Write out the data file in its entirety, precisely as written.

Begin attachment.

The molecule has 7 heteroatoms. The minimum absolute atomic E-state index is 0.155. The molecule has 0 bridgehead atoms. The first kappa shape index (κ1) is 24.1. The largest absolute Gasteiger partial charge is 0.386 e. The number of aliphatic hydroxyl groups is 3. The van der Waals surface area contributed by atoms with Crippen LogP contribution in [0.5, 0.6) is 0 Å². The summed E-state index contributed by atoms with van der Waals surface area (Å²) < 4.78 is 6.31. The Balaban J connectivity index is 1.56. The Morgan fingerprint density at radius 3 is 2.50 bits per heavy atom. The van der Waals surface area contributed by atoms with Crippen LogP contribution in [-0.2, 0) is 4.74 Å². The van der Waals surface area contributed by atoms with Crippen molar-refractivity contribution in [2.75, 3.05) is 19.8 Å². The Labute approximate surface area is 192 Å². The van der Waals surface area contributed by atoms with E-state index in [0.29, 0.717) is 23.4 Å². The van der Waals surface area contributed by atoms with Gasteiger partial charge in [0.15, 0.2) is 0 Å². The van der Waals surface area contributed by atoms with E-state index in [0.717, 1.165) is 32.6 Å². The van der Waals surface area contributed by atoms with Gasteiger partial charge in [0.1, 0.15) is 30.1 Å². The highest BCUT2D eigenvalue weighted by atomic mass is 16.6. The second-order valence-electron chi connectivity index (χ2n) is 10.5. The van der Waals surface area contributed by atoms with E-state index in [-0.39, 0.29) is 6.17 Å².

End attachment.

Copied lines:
The molecule has 7 heteroatoms. The minimum absolute atomic E-state index is 0.155. The molecule has 0 bridgehead atoms. The first kappa shape index (κ1) is 24.1. The largest absolute Gasteiger partial charge is 0.386 e. The number of aliphatic hydroxyl groups is 3. The van der Waals surface area contributed by atoms with Crippen LogP contribution in [0.5, 0.6) is 0 Å². The summed E-state index contributed by atoms with van der Waals surface area (Å²) < 4.78 is 6.31. The Balaban J connectivity index is 1.56. The Morgan fingerprint density at radius 3 is 2.50 bits per heavy atom. The van der Waals surface area contributed by atoms with Crippen LogP contribution in [-0.2, 0) is 4.74 Å². The van der Waals surface area contributed by atoms with Crippen molar-refractivity contribution in [2.75, 3.05) is 19.8 Å². The Labute approximate surface area is 192 Å². The van der Waals surface area contributed by atoms with E-state index in [0.29, 0.717) is 23.4 Å². The van der Waals surface area contributed by atoms with Gasteiger partial charge in [0.15, 0.2) is 0 Å². The van der Waals surface area contributed by atoms with E-state index in [0.717, 1.165) is 32.6 Å². The van der Waals surface area contributed by atoms with Gasteiger partial charge in [0.1, 0.15) is 30.1 Å². The highest BCUT2D eigenvalue weighted by atomic mass is 16.6. The second-order valence-electron chi connectivity index (χ2n) is 10.5. The van der Waals surface area contributed by atoms with E-state index in [-0.39, 0.29) is 6.17 Å².